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Columns, Opinions

Schmidt ’21: Distrusting COVID-19 science is a disease in itself

By
Staff Columnist
Wednesday, November 18, 2020

The immediate and negative effects of the COVID-19 pandemic are innumerable: serious illness, worsening mental health, economic downturn and more. But one of the most disastrous effects of the pandemic must not be overlooked: it has exacerbated already prevalent distrust in science and research. Tracing the devastating effects of this distrust reveals that we must consider its deeper causes and reverse course to restore faith in science and scientists for the sake of our society.

The pandemic is yet another example of making arguably the most objective, fact-based industry, the field of science, the source of ideological debate. Central political figures, like sitting President Donald Trump, have ignored science and turned indisputable facts, like the existence of the coronavirus, into matters of opinion. The virus was, at first, the Democrats’ “new hoax” according to President Trump. Then, when its existence could no longer be disputed and the coronavirus was accepted as a real threat, its severity was brushed aside by government officials. This downplaying of the virus by a political leader can almost certainly explain not only the delay in action on the part of the United States, but also the confusion and polarization of the general public.

It is very likely that the denial of scientific research’s validity has led to a higher number of cases in the United States than we would have seen otherwise. As many as 36,000 lives could have been saved had social distancing guidelines been mandated one week earlier in March, according to research from Columbia University. At this time, Trump was prioritizing campaign rallies and vilification of the Democratic party over the safety of the country. In fact, Trump likened the virus’s severity to seasonal influenza. A considerable portion of the general public aligned their opinions with those of the president. In March, a poll conducted by National Public Radio (NPR) found that only 56 percent of Americans found the coronavirus to be a “real threat,” echoing rhetoric from Trump.

The fear, distrust or complete dismissal of science exists, in part, because sources of “scientific” information are now coming from major media personalities and political parties rather than actual industry researchers. This is hardly the first time a topic in science has been the subject of political debate — the denial of climate change and global warming by conservatives is another key example. But in the context of the virus, the most glaring example of this fear of science itself is the anti-vaccination — colloquially known as the “anti-vax” — movement.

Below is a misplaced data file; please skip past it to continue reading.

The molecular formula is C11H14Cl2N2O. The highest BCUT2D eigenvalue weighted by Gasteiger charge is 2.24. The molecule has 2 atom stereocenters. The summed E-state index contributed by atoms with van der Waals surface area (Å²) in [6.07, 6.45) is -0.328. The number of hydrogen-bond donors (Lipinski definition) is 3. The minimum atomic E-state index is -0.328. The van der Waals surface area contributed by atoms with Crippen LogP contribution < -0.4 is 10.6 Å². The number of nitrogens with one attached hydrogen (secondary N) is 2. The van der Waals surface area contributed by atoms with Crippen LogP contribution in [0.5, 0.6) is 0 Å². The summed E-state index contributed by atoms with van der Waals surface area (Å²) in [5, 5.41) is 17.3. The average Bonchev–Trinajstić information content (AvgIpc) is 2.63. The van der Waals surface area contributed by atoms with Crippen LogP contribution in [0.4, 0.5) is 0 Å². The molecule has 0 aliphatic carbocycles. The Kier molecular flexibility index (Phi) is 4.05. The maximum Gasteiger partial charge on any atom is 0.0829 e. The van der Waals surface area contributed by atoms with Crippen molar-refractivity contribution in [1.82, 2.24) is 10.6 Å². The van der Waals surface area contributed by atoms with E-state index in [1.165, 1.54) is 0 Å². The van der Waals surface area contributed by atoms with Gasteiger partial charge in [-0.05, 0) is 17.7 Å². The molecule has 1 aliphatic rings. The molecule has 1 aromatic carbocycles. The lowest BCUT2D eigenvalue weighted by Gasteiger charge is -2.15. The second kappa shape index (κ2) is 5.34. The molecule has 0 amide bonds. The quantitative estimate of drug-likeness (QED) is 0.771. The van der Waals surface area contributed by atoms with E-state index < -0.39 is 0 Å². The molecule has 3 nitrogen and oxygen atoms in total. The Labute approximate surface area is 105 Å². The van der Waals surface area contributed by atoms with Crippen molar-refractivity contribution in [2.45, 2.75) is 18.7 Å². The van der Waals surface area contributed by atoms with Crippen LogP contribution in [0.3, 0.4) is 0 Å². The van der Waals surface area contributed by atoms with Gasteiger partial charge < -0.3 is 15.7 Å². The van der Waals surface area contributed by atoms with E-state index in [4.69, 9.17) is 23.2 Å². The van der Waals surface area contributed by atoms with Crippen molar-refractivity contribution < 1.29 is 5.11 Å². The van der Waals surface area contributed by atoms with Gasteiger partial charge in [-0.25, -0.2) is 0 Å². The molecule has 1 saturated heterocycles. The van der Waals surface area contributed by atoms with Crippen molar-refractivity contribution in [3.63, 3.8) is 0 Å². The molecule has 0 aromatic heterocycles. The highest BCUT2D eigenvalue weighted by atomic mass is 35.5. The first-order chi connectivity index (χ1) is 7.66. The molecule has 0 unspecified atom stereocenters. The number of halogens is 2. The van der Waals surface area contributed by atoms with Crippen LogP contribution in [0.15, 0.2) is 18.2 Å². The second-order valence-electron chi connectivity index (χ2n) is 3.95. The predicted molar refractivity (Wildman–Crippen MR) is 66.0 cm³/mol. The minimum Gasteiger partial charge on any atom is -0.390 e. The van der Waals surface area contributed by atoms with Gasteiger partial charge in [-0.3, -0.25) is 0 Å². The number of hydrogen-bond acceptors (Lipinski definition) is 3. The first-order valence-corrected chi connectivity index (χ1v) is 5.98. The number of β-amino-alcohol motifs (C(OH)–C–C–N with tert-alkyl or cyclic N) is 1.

This movement is not a new phenomenon; fear of vaccination dates back to as early as the late 18th century. This fear has endured in modern times and is passed on mainly via hearsay. One of the largest pieces of anti-vax propaganda came from a former British doctor, Andrew Wakefield, and incorrectly linked the measles, mumps and rubella (MMR) vaccine with autism development in youth. Despite his unethical research methods being criticized and the fact that his claims were almost universally debunked, this objectively untrue belief is still widely held. While the circumstances are different, there are parallels between the misinformation spread of the broader anti-vax movement and that which has occurred throughout the COVID-19 pandemic. Outdated, incorrect ideology continues to plague the public’s current thinking about scientific topics — from research on the effects of vaccination that has since been disproven to early rhetoric on the benign nature of COVID-19 that is now known to be completely false.

The danger that comes with deliberately foregoing immunizations speaks volumes about the intensity with which anti-vaxxers distrust science. Specifically, this evolving movement has implications for the safety of a post-COVID-19 world — people that refuse to receive a vaccine have the potential to start outbreaks. In May, as many as three in 10 Americans were undecided or would have refused the vaccine, according to a Washington Post-ABC News survey. This number is already concerning, but it has grown even higher since: according to a CNN poll conducted last month, nearly half of Americans would not get vaccinated even if the vaccine were made widely available. The anti-vax movement is not limited to the U.S. — a survey conducted by the Centre for Countering Digital Hate (CCDH), a British organization, found that one in six U.K. citizens would not receive the vaccine when it became available.

With such a large proportion of the population unwilling to be vaccinated, the chances of achieving herd immunity are bleak. In June, Dr. Anthony Fauci, a leading member of the Trump administration’s White House Coronavirus Task Force, predicted that the chances of herd immunity for the U.S. were slim due to a “general anti-science, anti-authority, anti-vaccine feeling.” One case of serious illness that occurred during a vaccine trial has not helped to alleviate anti-vax sentiment.